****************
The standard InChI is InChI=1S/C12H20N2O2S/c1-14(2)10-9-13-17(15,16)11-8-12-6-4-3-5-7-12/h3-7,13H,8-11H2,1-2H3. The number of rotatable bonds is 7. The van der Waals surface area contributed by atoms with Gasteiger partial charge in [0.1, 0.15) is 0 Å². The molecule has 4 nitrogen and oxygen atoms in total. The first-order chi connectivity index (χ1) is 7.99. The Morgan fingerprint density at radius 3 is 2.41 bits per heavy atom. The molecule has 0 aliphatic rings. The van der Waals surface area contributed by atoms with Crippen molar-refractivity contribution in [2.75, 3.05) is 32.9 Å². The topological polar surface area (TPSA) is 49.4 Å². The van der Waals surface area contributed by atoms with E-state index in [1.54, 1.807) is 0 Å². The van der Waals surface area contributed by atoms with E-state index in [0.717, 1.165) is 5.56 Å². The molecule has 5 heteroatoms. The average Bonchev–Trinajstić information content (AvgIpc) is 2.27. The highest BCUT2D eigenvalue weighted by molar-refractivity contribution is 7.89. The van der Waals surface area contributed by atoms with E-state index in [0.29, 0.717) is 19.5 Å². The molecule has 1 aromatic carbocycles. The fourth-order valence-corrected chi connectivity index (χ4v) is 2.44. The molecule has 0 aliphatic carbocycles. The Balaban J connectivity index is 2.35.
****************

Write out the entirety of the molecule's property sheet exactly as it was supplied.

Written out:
The standard InChI is InChI=1S/C12H20N2O2S/c1-14(2)10-9-13-17(15,16)11-8-12-6-4-3-5-7-12/h3-7,13H,8-11H2,1-2H3. The number of rotatable bonds is 7. The van der Waals surface area contributed by atoms with Gasteiger partial charge in [0.1, 0.15) is 0 Å². The molecule has 4 nitrogen and oxygen atoms in total. The first-order chi connectivity index (χ1) is 7.99. The Morgan fingerprint density at radius 3 is 2.41 bits per heavy atom. The molecule has 0 aliphatic rings. The van der Waals surface area contributed by atoms with Crippen molar-refractivity contribution in [2.75, 3.05) is 32.9 Å². The topological polar surface area (TPSA) is 49.4 Å². The van der Waals surface area contributed by atoms with E-state index in [1.54, 1.807) is 0 Å². The van der Waals surface area contributed by atoms with E-state index in [0.717, 1.165) is 5.56 Å². The molecule has 5 heteroatoms. The average Bonchev–Trinajstić information content (AvgIpc) is 2.27. The highest BCUT2D eigenvalue weighted by molar-refractivity contribution is 7.89. The van der Waals surface area contributed by atoms with E-state index in [0.29, 0.717) is 19.5 Å². The molecule has 1 aromatic carbocycles. The fourth-order valence-corrected chi connectivity index (χ4v) is 2.44. The molecule has 0 aliphatic carbocycles. The Balaban J connectivity index is 2.35.